• 21
    Quadratic Equations—The Quadratic Formula
    For those cases that defy simple factoring, the quadratic formula provides a powerful technique for solving quadratic equations. Discover that this formidable-looking expression is not as difficult as it appears and is well worth committing to memory. Also learn how to determine if a quadratic equation has no solutions. x
  • 22
    Quadratic Equations—Completing the Square
    After learning the definition of a function, investigate an additional approach to solving quadratic equations: completing the square. This technique is very useful when rewriting the equation of a quadratic function in such a way that the graph of the function is easily sketched. x
  • 23
    Representations of Quadratic Functions
    Drawing on your experience solving quadratic functions, analyze the parabolic shapes produced by such functions when represented on a graph. Use your algebraic skills to determine the parabola's vertex, its x and y intercepts, and whether it opens in an upward "cup" or downward in a "cap." x
  • 24
    Quadratic Equations in the Real World
    Quadratic functions often arise in real-world settings. Explore a number of problems, including calculating the maximum height of a rocket and determining how long an object dropped from a tree takes to reach the ground. Learn that in finding a solution, graphing can often help. x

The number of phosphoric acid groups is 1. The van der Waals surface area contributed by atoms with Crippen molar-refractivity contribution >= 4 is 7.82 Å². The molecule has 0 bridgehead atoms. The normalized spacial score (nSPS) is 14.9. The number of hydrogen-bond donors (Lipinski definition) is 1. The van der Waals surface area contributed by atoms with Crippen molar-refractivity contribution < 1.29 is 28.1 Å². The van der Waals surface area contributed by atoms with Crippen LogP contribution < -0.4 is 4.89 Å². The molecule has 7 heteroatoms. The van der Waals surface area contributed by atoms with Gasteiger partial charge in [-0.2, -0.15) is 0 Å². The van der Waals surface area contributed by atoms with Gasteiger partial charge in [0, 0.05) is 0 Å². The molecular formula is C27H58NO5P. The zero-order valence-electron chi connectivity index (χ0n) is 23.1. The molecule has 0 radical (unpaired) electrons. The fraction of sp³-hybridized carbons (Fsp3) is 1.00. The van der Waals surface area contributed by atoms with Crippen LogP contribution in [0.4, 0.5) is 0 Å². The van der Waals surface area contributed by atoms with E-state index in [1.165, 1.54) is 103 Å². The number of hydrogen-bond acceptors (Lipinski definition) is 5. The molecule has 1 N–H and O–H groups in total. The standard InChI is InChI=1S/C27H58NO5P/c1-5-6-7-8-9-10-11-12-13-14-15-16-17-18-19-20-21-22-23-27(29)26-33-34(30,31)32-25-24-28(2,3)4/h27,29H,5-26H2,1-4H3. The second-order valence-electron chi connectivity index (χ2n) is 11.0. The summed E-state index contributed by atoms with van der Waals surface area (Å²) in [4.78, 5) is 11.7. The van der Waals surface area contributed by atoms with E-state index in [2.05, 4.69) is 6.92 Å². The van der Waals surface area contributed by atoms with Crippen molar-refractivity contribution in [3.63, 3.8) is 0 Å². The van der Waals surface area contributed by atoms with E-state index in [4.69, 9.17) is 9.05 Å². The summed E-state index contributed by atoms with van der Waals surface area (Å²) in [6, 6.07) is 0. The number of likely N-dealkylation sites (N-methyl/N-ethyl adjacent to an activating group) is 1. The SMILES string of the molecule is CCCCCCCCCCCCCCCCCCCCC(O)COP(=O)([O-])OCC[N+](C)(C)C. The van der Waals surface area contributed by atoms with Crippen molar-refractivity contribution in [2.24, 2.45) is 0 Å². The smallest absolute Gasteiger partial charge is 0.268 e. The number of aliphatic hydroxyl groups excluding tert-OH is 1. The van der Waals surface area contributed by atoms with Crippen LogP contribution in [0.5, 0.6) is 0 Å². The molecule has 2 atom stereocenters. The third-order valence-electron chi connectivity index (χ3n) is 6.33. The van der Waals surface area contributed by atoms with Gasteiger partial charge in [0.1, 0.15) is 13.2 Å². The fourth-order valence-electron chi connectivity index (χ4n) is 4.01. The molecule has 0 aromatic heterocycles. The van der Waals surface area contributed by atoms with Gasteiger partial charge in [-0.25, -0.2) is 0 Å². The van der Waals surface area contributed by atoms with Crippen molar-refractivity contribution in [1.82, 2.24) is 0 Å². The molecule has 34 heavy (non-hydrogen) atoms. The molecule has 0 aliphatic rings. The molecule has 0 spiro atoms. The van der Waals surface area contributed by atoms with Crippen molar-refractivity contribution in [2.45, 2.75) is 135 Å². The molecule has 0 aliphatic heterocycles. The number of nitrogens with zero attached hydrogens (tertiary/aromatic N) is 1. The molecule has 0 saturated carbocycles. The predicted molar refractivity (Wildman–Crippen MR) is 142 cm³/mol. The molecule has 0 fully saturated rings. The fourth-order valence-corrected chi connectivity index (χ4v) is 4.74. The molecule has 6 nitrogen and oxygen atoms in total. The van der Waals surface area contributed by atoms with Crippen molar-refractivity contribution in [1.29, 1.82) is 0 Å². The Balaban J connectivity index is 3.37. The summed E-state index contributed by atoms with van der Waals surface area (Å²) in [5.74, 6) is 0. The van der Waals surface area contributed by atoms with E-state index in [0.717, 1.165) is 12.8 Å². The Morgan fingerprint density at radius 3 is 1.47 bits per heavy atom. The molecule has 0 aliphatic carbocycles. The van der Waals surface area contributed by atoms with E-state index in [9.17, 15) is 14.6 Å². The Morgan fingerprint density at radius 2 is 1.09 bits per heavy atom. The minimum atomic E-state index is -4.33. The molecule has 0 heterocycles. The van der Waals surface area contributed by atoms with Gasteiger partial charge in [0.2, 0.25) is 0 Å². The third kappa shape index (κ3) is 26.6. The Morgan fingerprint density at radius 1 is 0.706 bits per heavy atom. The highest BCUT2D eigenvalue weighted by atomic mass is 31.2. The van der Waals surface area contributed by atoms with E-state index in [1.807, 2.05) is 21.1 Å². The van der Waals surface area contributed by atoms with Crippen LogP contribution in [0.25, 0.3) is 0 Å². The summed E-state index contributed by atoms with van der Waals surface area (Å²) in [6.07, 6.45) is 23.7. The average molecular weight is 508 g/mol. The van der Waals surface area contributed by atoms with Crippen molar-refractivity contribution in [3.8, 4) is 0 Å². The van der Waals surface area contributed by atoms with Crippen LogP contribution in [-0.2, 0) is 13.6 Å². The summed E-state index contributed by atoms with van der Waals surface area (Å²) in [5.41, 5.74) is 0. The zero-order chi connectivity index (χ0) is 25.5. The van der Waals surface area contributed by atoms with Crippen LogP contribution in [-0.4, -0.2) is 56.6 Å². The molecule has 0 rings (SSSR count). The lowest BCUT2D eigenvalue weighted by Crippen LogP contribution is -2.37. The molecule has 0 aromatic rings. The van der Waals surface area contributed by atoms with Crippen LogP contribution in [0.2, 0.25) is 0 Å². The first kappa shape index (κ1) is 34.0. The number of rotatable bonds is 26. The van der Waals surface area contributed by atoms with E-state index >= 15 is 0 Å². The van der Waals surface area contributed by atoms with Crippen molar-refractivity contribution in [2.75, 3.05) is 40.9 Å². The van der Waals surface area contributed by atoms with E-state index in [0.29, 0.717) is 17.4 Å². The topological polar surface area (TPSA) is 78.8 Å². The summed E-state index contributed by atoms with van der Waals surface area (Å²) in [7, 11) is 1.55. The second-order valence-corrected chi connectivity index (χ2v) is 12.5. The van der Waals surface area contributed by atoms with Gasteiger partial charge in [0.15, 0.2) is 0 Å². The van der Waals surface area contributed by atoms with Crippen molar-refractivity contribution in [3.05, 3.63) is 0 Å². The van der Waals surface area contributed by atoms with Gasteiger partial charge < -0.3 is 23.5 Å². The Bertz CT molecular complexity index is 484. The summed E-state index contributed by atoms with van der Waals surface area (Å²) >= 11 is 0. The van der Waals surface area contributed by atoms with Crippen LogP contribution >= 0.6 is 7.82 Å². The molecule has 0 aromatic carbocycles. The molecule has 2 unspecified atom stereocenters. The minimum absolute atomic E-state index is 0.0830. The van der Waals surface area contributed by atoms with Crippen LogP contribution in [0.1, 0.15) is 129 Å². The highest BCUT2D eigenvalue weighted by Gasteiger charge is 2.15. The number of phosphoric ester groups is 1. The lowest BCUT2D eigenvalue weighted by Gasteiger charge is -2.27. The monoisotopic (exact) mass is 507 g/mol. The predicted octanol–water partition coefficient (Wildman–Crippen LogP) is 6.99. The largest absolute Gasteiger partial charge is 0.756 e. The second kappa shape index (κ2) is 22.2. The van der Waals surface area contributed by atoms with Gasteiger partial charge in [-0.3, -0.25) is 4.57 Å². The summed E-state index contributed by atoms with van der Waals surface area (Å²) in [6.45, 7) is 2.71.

• 25
    The Pythagorean Theorem
    Because it involves terms raised to the second power, the famous Pythagorean theorem, a2 + b2 = c2, is actually a quadratic equation. Discover how techniques you have previously learned for analyzing quadratic functions can be used for solving problems involving right triangles. x
  • 26
    Polynomials of Higher Degree
    Most of the expressions you've studied in the course so far have been polynomials. Learn what characterizes a polynomial and how to recognize polynomials in both algebraic functions and in graphical form. Professor Sellers defines several terms, including the degree of an equation, the leading coefficient, and the domain. x
  • 27
    Operations and Polynomials
    Much of what you've learned about linear and quadratic expressions applies to adding, subtracting, multiplying, and dividing polynomials. Discover how the FOIL operation can be extended to multiplying large polynomials, and a version of long division works for dividing one polynomial by another. x
  • 28
    Rational Expressions, Part 1